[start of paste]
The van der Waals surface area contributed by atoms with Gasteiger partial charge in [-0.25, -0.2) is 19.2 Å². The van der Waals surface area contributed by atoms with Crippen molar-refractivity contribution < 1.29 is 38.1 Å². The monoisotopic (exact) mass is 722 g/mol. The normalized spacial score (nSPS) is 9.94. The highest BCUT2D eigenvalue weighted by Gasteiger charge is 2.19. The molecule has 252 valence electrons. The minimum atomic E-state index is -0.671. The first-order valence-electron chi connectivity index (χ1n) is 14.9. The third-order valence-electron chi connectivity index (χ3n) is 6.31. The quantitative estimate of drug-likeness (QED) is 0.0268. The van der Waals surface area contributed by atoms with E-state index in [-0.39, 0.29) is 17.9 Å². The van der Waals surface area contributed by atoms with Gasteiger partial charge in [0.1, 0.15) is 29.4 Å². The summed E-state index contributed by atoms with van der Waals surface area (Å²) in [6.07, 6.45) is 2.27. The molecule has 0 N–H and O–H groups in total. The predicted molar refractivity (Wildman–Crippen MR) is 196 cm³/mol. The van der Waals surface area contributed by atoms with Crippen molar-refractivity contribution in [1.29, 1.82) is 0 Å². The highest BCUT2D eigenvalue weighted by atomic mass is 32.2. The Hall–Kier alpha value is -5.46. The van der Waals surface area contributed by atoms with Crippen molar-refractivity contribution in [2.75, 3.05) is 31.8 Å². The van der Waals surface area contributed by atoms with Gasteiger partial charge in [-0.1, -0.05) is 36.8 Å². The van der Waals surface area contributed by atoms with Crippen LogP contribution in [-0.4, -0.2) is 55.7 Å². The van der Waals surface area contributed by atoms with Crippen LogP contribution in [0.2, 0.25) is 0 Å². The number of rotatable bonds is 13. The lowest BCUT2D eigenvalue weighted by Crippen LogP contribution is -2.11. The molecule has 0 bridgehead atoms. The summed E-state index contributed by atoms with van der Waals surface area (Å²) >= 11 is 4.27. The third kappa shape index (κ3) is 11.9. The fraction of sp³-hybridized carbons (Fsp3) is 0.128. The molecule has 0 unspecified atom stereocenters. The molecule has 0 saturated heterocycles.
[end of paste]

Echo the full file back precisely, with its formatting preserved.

The van der Waals surface area contributed by atoms with Gasteiger partial charge in [-0.25, -0.2) is 19.2 Å². The van der Waals surface area contributed by atoms with Crippen molar-refractivity contribution < 1.29 is 38.1 Å². The monoisotopic (exact) mass is 722 g/mol. The normalized spacial score (nSPS) is 9.94. The highest BCUT2D eigenvalue weighted by Gasteiger charge is 2.19. The molecule has 252 valence electrons. The minimum atomic E-state index is -0.671. The first-order valence-electron chi connectivity index (χ1n) is 14.9. The third-order valence-electron chi connectivity index (χ3n) is 6.31. The quantitative estimate of drug-likeness (QED) is 0.0268. The van der Waals surface area contributed by atoms with E-state index in [-0.39, 0.29) is 17.9 Å². The van der Waals surface area contributed by atoms with Gasteiger partial charge in [0.1, 0.15) is 29.4 Å². The summed E-state index contributed by atoms with van der Waals surface area (Å²) in [6.07, 6.45) is 2.27. The molecule has 0 N–H and O–H groups in total. The predicted molar refractivity (Wildman–Crippen MR) is 196 cm³/mol. The van der Waals surface area contributed by atoms with Crippen molar-refractivity contribution in [1.29, 1.82) is 0 Å². The highest BCUT2D eigenvalue weighted by atomic mass is 32.2. The Hall–Kier alpha value is -5.46. The van der Waals surface area contributed by atoms with Crippen molar-refractivity contribution in [2.75, 3.05) is 31.8 Å². The van der Waals surface area contributed by atoms with Gasteiger partial charge in [-0.1, -0.05) is 36.8 Å². The van der Waals surface area contributed by atoms with Crippen LogP contribution in [-0.4, -0.2) is 55.7 Å². The van der Waals surface area contributed by atoms with Crippen LogP contribution in [0.2, 0.25) is 0 Å². The number of rotatable bonds is 13. The lowest BCUT2D eigenvalue weighted by Crippen LogP contribution is -2.11. The molecule has 0 bridgehead atoms. The summed E-state index contributed by atoms with van der Waals surface area (Å²) >= 11 is 4.27. The third kappa shape index (κ3) is 11.9. The fraction of sp³-hybridized carbons (Fsp3) is 0.128. The molecule has 0 unspecified atom stereocenters. The molecule has 0 saturated heterocycles.